Andrew W. Mellon Graduate Fellow in the Humanities
2012—2013 Forum on Peripheries
Graduate Research Assistant and GHF Chair, 2012–2013
Encounters Known and Strange: Coercion, Violence and the Politics of Defining Rape in America, 1945-1996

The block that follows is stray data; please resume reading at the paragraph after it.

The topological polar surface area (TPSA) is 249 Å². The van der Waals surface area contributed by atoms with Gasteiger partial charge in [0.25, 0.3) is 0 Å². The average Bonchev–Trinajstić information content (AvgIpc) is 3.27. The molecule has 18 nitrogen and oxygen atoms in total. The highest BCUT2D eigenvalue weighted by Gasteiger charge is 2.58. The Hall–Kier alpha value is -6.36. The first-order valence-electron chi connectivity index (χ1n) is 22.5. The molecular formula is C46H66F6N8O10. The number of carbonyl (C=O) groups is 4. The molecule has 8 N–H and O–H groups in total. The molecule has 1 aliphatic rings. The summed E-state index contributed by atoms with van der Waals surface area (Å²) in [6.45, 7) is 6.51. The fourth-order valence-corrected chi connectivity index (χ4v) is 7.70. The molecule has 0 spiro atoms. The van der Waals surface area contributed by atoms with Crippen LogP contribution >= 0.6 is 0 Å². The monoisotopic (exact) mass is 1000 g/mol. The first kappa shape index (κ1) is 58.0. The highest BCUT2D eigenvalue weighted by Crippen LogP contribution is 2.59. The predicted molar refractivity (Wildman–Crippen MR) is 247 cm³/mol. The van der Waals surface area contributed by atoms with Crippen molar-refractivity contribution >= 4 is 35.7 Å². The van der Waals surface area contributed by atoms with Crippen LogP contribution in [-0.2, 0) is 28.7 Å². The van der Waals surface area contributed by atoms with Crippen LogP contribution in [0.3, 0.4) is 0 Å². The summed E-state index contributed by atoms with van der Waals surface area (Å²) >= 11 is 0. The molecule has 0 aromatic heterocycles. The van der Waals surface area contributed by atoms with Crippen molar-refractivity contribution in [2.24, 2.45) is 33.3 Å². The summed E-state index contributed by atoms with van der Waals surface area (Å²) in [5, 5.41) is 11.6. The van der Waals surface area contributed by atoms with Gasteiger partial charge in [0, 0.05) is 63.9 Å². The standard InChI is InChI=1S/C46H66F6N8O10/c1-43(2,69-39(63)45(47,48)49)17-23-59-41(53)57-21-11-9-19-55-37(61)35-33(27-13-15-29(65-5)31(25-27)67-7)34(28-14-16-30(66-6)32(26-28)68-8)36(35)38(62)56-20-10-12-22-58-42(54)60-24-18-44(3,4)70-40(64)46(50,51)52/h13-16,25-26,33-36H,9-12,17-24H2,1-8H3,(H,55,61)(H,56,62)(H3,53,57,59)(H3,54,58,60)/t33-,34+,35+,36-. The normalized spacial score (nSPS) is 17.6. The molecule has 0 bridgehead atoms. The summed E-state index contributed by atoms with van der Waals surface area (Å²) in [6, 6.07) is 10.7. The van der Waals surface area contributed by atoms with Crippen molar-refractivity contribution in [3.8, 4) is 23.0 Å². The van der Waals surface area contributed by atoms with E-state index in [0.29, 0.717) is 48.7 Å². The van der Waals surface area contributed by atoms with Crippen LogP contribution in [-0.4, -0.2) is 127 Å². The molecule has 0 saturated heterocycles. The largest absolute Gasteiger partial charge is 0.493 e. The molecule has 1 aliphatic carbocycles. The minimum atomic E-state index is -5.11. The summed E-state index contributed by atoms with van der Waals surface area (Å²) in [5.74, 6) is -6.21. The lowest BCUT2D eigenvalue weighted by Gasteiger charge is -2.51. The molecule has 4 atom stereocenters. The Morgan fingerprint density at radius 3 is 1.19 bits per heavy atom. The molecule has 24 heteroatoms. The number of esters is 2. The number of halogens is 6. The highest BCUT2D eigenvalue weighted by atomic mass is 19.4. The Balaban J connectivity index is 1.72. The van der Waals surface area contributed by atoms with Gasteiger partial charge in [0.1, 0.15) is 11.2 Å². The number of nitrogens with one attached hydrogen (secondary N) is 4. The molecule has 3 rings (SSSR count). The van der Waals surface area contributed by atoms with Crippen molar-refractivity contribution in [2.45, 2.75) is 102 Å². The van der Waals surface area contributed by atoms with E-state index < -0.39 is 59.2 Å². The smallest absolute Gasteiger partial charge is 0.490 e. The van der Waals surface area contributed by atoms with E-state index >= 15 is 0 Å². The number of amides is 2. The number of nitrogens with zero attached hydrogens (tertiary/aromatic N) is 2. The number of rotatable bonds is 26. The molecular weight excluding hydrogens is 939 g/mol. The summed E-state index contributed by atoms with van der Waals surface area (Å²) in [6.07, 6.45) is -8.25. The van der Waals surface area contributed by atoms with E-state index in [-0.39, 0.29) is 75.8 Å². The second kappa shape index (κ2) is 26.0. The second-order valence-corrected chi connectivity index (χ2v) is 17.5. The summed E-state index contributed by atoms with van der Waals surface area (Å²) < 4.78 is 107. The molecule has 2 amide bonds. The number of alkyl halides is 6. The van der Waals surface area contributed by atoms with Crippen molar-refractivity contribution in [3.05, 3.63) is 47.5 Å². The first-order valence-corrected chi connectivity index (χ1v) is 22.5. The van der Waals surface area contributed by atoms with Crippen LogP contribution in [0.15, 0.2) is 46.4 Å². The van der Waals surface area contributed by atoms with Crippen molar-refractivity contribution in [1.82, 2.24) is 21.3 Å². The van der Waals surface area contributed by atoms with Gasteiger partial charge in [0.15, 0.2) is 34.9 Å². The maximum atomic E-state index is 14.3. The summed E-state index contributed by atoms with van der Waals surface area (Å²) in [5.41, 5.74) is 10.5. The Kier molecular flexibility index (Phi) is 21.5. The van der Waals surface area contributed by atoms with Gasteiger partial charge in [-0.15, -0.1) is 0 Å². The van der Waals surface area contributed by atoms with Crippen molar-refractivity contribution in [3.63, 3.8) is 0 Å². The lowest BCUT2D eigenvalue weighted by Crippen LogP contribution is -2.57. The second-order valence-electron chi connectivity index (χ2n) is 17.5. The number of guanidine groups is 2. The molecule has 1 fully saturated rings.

My dissertation explores a fundamental shift in the way sexual coercion was understood, from the post World War II period to the International Criminal Tribunal for the Former Yugoslavia (ICTY). It challenges the idea that sexual violence was discovered" by feminists during the sexual revolution by revealing a longer history of debate over the meaning of coercion itself. Moreover, it argues that feminist attempts to expand the legal definition of "rape" ultimately excluded other forms of coercion from the discourse of sexual violence. Beginning with the academic and popular debates over coercion in the pre-sexual revolution era and ending with American involvement in the first ever rape-as-a-war-crime trials at ICTY, my dissertation traces the consolidation of sexual coercion into sexual violence and the subsequent feminist mobilization of "violence against women" into international human rights forums.